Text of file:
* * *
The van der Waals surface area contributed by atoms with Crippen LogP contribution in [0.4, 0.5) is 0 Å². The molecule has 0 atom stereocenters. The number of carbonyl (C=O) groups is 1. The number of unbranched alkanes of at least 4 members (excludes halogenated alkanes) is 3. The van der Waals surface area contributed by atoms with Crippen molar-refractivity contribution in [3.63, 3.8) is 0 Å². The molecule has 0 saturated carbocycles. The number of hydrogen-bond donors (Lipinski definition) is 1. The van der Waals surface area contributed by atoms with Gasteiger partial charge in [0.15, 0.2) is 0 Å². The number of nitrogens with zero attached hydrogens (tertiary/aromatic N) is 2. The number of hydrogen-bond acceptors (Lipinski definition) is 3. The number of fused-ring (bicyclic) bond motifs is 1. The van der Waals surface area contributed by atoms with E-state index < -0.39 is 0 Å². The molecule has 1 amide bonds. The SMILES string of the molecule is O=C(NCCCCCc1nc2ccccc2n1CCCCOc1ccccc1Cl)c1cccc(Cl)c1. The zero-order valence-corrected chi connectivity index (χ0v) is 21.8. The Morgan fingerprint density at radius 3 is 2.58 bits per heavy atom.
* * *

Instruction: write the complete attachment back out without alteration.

The van der Waals surface area contributed by atoms with Crippen LogP contribution in [0.4, 0.5) is 0 Å². The molecule has 0 atom stereocenters. The number of carbonyl (C=O) groups is 1. The number of unbranched alkanes of at least 4 members (excludes halogenated alkanes) is 3. The van der Waals surface area contributed by atoms with Crippen molar-refractivity contribution in [3.63, 3.8) is 0 Å². The molecule has 0 saturated carbocycles. The number of hydrogen-bond donors (Lipinski definition) is 1. The van der Waals surface area contributed by atoms with Gasteiger partial charge in [0.15, 0.2) is 0 Å². The number of nitrogens with zero attached hydrogens (tertiary/aromatic N) is 2. The number of hydrogen-bond acceptors (Lipinski definition) is 3. The number of fused-ring (bicyclic) bond motifs is 1. The van der Waals surface area contributed by atoms with E-state index < -0.39 is 0 Å². The molecule has 1 amide bonds. The SMILES string of the molecule is O=C(NCCCCCc1nc2ccccc2n1CCCCOc1ccccc1Cl)c1cccc(Cl)c1. The zero-order valence-corrected chi connectivity index (χ0v) is 21.8. The Morgan fingerprint density at radius 3 is 2.58 bits per heavy atom.